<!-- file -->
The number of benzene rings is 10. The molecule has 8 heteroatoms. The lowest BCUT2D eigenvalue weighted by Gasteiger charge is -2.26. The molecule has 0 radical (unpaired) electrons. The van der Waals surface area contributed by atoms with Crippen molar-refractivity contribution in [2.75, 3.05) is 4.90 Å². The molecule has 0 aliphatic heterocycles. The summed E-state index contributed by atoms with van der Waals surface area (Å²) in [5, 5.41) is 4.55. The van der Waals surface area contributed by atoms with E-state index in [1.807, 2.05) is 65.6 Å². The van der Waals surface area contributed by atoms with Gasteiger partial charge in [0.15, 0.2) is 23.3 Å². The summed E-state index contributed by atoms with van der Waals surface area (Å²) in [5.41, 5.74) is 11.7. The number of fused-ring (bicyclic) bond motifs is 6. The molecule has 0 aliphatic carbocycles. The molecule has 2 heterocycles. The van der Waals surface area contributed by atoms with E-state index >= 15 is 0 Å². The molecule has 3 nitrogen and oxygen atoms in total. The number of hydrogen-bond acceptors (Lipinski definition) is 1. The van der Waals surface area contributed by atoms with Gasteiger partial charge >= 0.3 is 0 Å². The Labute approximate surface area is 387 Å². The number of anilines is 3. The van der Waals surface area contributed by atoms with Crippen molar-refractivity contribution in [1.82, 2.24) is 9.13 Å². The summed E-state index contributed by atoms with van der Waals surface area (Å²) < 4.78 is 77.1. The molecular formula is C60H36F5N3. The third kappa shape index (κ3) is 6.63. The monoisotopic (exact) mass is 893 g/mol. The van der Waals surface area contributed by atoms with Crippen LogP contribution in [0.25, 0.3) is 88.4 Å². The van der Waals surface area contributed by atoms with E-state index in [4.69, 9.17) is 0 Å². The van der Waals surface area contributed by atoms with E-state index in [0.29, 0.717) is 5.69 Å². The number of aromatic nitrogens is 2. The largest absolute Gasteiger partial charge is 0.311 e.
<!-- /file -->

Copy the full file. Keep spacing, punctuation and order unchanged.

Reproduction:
The number of benzene rings is 10. The molecule has 8 heteroatoms. The lowest BCUT2D eigenvalue weighted by Gasteiger charge is -2.26. The molecule has 0 radical (unpaired) electrons. The van der Waals surface area contributed by atoms with Crippen molar-refractivity contribution in [2.75, 3.05) is 4.90 Å². The molecule has 0 aliphatic heterocycles. The summed E-state index contributed by atoms with van der Waals surface area (Å²) in [5, 5.41) is 4.55. The van der Waals surface area contributed by atoms with E-state index in [1.807, 2.05) is 65.6 Å². The van der Waals surface area contributed by atoms with Gasteiger partial charge in [0.15, 0.2) is 23.3 Å². The summed E-state index contributed by atoms with van der Waals surface area (Å²) in [5.41, 5.74) is 11.7. The number of fused-ring (bicyclic) bond motifs is 6. The molecule has 0 aliphatic carbocycles. The molecule has 2 heterocycles. The van der Waals surface area contributed by atoms with E-state index >= 15 is 0 Å². The molecule has 3 nitrogen and oxygen atoms in total. The number of hydrogen-bond acceptors (Lipinski definition) is 1. The van der Waals surface area contributed by atoms with Gasteiger partial charge >= 0.3 is 0 Å². The Labute approximate surface area is 387 Å². The number of anilines is 3. The van der Waals surface area contributed by atoms with Crippen molar-refractivity contribution in [1.82, 2.24) is 9.13 Å². The summed E-state index contributed by atoms with van der Waals surface area (Å²) < 4.78 is 77.1. The molecular formula is C60H36F5N3. The third kappa shape index (κ3) is 6.63. The monoisotopic (exact) mass is 893 g/mol. The van der Waals surface area contributed by atoms with Crippen LogP contribution in [0.25, 0.3) is 88.4 Å². The van der Waals surface area contributed by atoms with E-state index in [4.69, 9.17) is 0 Å². The van der Waals surface area contributed by atoms with E-state index in [0.29, 0.717) is 5.69 Å². The number of aromatic nitrogens is 2. The largest absolute Gasteiger partial charge is 0.311 e.